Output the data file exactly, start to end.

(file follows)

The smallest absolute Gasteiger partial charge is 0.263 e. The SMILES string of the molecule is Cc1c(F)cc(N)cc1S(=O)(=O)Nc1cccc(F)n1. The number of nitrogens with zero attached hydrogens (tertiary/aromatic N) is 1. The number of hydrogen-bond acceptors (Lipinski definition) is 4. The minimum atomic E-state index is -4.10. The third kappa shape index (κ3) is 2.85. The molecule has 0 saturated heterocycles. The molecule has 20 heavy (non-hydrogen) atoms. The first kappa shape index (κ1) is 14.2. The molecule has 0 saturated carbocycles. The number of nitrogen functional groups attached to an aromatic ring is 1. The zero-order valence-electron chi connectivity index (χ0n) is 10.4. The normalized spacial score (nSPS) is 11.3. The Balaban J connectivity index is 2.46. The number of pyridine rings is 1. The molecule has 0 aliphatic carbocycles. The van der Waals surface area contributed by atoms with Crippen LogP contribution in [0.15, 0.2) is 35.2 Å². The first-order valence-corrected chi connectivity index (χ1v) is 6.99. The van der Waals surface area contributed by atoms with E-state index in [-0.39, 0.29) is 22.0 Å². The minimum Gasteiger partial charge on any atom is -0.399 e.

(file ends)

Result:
The smallest absolute Gasteiger partial charge is 0.263 e. The SMILES string of the molecule is Cc1c(F)cc(N)cc1S(=O)(=O)Nc1cccc(F)n1. The number of nitrogens with zero attached hydrogens (tertiary/aromatic N) is 1. The number of hydrogen-bond acceptors (Lipinski definition) is 4. The minimum atomic E-state index is -4.10. The third kappa shape index (κ3) is 2.85. The molecule has 0 saturated heterocycles. The molecule has 20 heavy (non-hydrogen) atoms. The first kappa shape index (κ1) is 14.2. The molecule has 0 saturated carbocycles. The number of nitrogen functional groups attached to an aromatic ring is 1. The zero-order valence-electron chi connectivity index (χ0n) is 10.4. The normalized spacial score (nSPS) is 11.3. The Balaban J connectivity index is 2.46. The number of pyridine rings is 1. The molecule has 0 aliphatic carbocycles. The van der Waals surface area contributed by atoms with Crippen LogP contribution in [0.15, 0.2) is 35.2 Å². The first-order valence-corrected chi connectivity index (χ1v) is 6.99. The van der Waals surface area contributed by atoms with E-state index in [-0.39, 0.29) is 22.0 Å². The minimum Gasteiger partial charge on any atom is -0.399 e.